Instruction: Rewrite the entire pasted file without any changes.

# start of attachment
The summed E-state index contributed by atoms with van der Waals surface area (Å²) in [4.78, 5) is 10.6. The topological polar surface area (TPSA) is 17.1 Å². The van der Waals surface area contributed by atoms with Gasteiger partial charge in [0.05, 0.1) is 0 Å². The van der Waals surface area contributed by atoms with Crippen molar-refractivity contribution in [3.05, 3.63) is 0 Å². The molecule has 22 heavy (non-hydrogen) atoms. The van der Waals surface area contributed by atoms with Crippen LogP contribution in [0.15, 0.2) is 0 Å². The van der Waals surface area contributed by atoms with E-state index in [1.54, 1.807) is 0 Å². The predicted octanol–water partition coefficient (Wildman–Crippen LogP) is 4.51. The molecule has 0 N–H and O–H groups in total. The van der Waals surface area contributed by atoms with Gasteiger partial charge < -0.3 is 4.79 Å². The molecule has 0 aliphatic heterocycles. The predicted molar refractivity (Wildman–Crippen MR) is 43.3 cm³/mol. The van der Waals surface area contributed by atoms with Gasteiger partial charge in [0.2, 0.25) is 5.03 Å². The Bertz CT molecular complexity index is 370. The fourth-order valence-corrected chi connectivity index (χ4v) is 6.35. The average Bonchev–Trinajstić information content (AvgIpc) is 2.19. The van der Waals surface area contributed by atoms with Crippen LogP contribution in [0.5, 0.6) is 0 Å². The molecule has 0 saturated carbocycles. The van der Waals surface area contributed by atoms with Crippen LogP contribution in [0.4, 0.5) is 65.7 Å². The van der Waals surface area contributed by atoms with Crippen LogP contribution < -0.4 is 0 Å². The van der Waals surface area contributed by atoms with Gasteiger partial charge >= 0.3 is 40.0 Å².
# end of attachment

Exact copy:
The summed E-state index contributed by atoms with van der Waals surface area (Å²) in [4.78, 5) is 10.6. The topological polar surface area (TPSA) is 17.1 Å². The van der Waals surface area contributed by atoms with Gasteiger partial charge in [0.05, 0.1) is 0 Å². The van der Waals surface area contributed by atoms with Crippen molar-refractivity contribution in [3.05, 3.63) is 0 Å². The molecule has 22 heavy (non-hydrogen) atoms. The van der Waals surface area contributed by atoms with Crippen LogP contribution in [0.15, 0.2) is 0 Å². The van der Waals surface area contributed by atoms with E-state index in [1.54, 1.807) is 0 Å². The predicted octanol–water partition coefficient (Wildman–Crippen LogP) is 4.51. The molecule has 0 N–H and O–H groups in total. The van der Waals surface area contributed by atoms with Gasteiger partial charge < -0.3 is 4.79 Å². The molecule has 0 aliphatic heterocycles. The predicted molar refractivity (Wildman–Crippen MR) is 43.3 cm³/mol. The van der Waals surface area contributed by atoms with Gasteiger partial charge in [0.2, 0.25) is 5.03 Å². The Bertz CT molecular complexity index is 370. The fourth-order valence-corrected chi connectivity index (χ4v) is 6.35. The average Bonchev–Trinajstić information content (AvgIpc) is 2.19. The van der Waals surface area contributed by atoms with Crippen LogP contribution in [0.5, 0.6) is 0 Å². The molecule has 0 saturated carbocycles. The van der Waals surface area contributed by atoms with Crippen LogP contribution in [0.4, 0.5) is 65.7 Å². The van der Waals surface area contributed by atoms with Crippen LogP contribution < -0.4 is 0 Å². The van der Waals surface area contributed by atoms with Gasteiger partial charge >= 0.3 is 40.0 Å².